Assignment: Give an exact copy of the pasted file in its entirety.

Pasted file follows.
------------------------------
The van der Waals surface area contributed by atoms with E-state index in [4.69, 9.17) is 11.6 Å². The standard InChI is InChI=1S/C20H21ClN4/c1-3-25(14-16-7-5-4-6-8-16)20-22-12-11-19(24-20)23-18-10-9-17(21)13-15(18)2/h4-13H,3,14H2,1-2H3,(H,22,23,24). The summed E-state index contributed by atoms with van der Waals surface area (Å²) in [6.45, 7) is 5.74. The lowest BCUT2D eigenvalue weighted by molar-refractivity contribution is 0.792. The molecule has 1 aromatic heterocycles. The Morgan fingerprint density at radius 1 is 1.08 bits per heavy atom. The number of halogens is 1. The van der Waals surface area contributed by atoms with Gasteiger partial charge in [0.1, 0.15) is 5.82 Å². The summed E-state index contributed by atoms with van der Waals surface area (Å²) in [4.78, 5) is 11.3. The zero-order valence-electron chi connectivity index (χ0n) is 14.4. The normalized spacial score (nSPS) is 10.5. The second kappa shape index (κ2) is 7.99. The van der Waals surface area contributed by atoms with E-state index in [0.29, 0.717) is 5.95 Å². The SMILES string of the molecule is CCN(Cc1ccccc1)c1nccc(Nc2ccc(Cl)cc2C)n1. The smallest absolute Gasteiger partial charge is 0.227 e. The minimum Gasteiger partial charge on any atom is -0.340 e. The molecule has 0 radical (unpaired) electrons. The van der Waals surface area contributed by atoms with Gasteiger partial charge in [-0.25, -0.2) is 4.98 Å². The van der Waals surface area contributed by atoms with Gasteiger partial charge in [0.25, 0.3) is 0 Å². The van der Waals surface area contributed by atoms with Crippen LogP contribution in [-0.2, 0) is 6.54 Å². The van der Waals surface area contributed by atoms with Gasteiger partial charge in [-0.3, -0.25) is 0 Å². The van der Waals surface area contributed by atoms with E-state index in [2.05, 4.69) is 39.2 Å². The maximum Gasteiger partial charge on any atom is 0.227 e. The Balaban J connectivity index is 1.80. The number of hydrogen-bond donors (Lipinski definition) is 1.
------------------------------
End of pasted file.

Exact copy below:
The van der Waals surface area contributed by atoms with E-state index in [4.69, 9.17) is 11.6 Å². The standard InChI is InChI=1S/C20H21ClN4/c1-3-25(14-16-7-5-4-6-8-16)20-22-12-11-19(24-20)23-18-10-9-17(21)13-15(18)2/h4-13H,3,14H2,1-2H3,(H,22,23,24). The summed E-state index contributed by atoms with van der Waals surface area (Å²) in [6.45, 7) is 5.74. The lowest BCUT2D eigenvalue weighted by molar-refractivity contribution is 0.792. The molecule has 1 aromatic heterocycles. The Morgan fingerprint density at radius 1 is 1.08 bits per heavy atom. The number of halogens is 1. The van der Waals surface area contributed by atoms with Gasteiger partial charge in [0.1, 0.15) is 5.82 Å². The summed E-state index contributed by atoms with van der Waals surface area (Å²) in [4.78, 5) is 11.3. The zero-order valence-electron chi connectivity index (χ0n) is 14.4. The normalized spacial score (nSPS) is 10.5. The second kappa shape index (κ2) is 7.99. The van der Waals surface area contributed by atoms with E-state index in [0.29, 0.717) is 5.95 Å². The SMILES string of the molecule is CCN(Cc1ccccc1)c1nccc(Nc2ccc(Cl)cc2C)n1. The smallest absolute Gasteiger partial charge is 0.227 e. The minimum Gasteiger partial charge on any atom is -0.340 e. The molecule has 0 radical (unpaired) electrons. The van der Waals surface area contributed by atoms with Gasteiger partial charge in [-0.25, -0.2) is 4.98 Å². The van der Waals surface area contributed by atoms with Gasteiger partial charge in [0.25, 0.3) is 0 Å². The van der Waals surface area contributed by atoms with Crippen LogP contribution in [-0.2, 0) is 6.54 Å². The van der Waals surface area contributed by atoms with Gasteiger partial charge in [-0.3, -0.25) is 0 Å². The van der Waals surface area contributed by atoms with E-state index in [2.05, 4.69) is 39.2 Å². The maximum Gasteiger partial charge on any atom is 0.227 e. The Balaban J connectivity index is 1.80. The number of hydrogen-bond donors (Lipinski definition) is 1.